Investigators from the All India Institute of Medical Sciences in New Delhi, India, conducted a randomized controlled trial to assess the effect of oral daily steroids versus alternate days on relapse rates in children with frequently relapsing nephrotic syndrome (FRNS). Eligible patients included those 2–18 years old who were receiving care at the study institution for recently diagnosed FRNS (≥2 relapses in the previous 6 months or ≥3 in the preceding 12 months) or steroid-dependent nephrotic syndrome. Participants were randomized to daily low-dose prednisolone (0.2–0.3 mg/kg) or prednisolone on alternate days (0.5–0.75 mg/kg) over 12 months. Participants (or their parents) were instructed to monitor proteinuria by using urine dipsticks 2–3 times per week. The study team assessed records of urine examination and performed physical examination every 2 months.
The primary outcome was the incidence of relapses after 12 months of treatment, calculated as the number of relapses per person-year of follow-up. Secondary outcomes included time to first relapse, time to treatment failure (defined as ≥2 relapses in 6 months or ≥3 in 12 months), change in weight and height, and steroid-related adverse effects. Investigators compared the primary outcome by study arm by using incidence rate ratios and compared time to first relapse and treatment failure by using the log-rank test.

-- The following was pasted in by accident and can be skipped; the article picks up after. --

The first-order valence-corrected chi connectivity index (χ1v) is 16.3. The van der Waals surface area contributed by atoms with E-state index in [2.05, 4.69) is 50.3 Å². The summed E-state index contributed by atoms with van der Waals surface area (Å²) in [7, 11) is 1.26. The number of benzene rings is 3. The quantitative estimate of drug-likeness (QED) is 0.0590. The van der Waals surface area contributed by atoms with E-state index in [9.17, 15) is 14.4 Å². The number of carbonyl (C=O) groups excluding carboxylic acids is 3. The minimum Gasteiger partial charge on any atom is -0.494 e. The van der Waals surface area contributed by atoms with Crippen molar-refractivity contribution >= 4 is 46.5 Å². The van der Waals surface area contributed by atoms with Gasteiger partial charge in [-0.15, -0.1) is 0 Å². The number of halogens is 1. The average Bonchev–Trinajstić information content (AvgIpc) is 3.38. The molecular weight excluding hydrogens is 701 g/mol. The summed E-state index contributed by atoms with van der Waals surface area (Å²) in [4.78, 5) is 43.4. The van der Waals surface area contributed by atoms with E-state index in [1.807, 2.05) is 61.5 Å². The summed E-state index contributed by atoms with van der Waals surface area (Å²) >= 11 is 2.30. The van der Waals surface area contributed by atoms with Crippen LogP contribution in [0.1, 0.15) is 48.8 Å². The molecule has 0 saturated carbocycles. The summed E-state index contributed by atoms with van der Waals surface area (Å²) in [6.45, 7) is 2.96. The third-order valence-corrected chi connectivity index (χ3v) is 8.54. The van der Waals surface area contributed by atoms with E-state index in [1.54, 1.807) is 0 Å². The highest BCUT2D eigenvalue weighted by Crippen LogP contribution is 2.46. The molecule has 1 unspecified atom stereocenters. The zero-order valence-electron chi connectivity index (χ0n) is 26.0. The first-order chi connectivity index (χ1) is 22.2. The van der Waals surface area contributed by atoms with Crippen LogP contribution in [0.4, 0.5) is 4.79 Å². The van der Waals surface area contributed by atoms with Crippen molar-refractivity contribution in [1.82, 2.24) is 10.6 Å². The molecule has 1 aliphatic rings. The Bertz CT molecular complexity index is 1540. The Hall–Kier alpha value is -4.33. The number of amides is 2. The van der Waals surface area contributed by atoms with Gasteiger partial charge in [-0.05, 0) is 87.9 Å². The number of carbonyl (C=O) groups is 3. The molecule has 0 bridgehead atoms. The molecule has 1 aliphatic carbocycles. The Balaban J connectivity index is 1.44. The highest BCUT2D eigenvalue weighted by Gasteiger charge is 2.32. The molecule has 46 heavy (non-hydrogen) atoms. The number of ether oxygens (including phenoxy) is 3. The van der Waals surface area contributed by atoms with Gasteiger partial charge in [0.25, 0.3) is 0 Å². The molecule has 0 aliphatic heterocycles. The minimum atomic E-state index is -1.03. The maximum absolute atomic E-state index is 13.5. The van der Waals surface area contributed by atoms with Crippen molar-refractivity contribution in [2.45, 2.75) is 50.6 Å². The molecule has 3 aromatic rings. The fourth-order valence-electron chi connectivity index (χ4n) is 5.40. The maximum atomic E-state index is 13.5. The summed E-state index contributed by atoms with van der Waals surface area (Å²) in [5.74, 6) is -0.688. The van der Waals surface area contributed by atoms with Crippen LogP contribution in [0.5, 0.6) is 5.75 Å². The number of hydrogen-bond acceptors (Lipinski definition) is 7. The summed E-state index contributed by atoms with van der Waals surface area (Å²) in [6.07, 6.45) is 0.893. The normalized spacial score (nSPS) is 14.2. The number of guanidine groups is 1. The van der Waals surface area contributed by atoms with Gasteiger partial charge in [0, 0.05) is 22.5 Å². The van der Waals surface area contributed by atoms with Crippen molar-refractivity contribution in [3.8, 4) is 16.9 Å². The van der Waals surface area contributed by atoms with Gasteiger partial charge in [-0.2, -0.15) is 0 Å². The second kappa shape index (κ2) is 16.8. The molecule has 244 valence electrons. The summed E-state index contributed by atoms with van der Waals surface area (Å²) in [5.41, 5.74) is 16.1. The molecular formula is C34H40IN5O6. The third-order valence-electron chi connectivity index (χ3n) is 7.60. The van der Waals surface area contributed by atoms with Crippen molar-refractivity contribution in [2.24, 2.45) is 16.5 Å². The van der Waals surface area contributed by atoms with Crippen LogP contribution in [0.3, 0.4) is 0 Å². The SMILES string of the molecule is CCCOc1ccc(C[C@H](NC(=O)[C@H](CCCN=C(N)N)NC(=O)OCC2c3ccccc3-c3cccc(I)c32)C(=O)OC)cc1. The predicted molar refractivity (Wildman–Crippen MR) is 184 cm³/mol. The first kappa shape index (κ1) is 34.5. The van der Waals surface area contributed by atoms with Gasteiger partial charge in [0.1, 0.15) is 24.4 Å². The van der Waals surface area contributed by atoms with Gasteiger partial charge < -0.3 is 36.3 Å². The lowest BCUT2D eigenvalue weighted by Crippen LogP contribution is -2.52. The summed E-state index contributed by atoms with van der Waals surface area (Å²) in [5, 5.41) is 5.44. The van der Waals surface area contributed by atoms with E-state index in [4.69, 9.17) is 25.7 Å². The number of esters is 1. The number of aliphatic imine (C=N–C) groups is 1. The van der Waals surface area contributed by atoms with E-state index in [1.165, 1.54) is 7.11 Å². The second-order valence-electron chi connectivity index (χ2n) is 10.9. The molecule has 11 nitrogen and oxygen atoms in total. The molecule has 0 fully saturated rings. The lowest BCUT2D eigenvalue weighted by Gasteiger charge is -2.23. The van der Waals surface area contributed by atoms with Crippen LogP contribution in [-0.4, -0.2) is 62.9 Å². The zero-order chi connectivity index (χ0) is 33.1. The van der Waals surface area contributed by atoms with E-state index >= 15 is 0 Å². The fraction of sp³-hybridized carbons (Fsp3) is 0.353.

Sixty-two patients were randomized, 31 to each group. Baseline demographics and clinical characteristics were similar in the 2 groups. The incidence of relapses in the daily group was significantly lower than in the alternate group (16 per 28.9 person-years vs 42 per 21.6 person-years; incidence rate ratio, 0.28; 95% CI, 0.15–0.52). Time to first relapse and treatment failure were significantly prolonged in the daily (vs alternate) group. There were no differences in height and weight between the 2 groups, and there were similar rates of steroid-related adverse effects.
The investigators conclude that daily low-dose steroid therapy in FRNS is more effective in preventing relapse than alternate day therapy.
Dr Sanchez-Kazi has disclosed no financial relationship relevant to this commentary. This commentary does not contain a discussion of an unapproved/investigative use of a commercial product/device.
Nephrotic syndrome is a glomerular disease with incidence of 1–2 per 100,000 and prevalence of 16 per 100,000 children. The most common histologic finding is minimal change. Approximately 80%–90% respond to corticosteroid, but most will relapse.1
Corticosteroid, prednisone or prednisolone, is the mainstay of treatment for the initial presentation and for relapses often triggered by infections. The original recommendation by the International Study of Kidney Disease in Children for initial treatment was a total of 8 weeks: 4 weeks of 60 mg/m2 per day, followed by 4 weeks of 40 mg/m2 per day on 3 consecutive days weekly, later changed to alternate days because of the...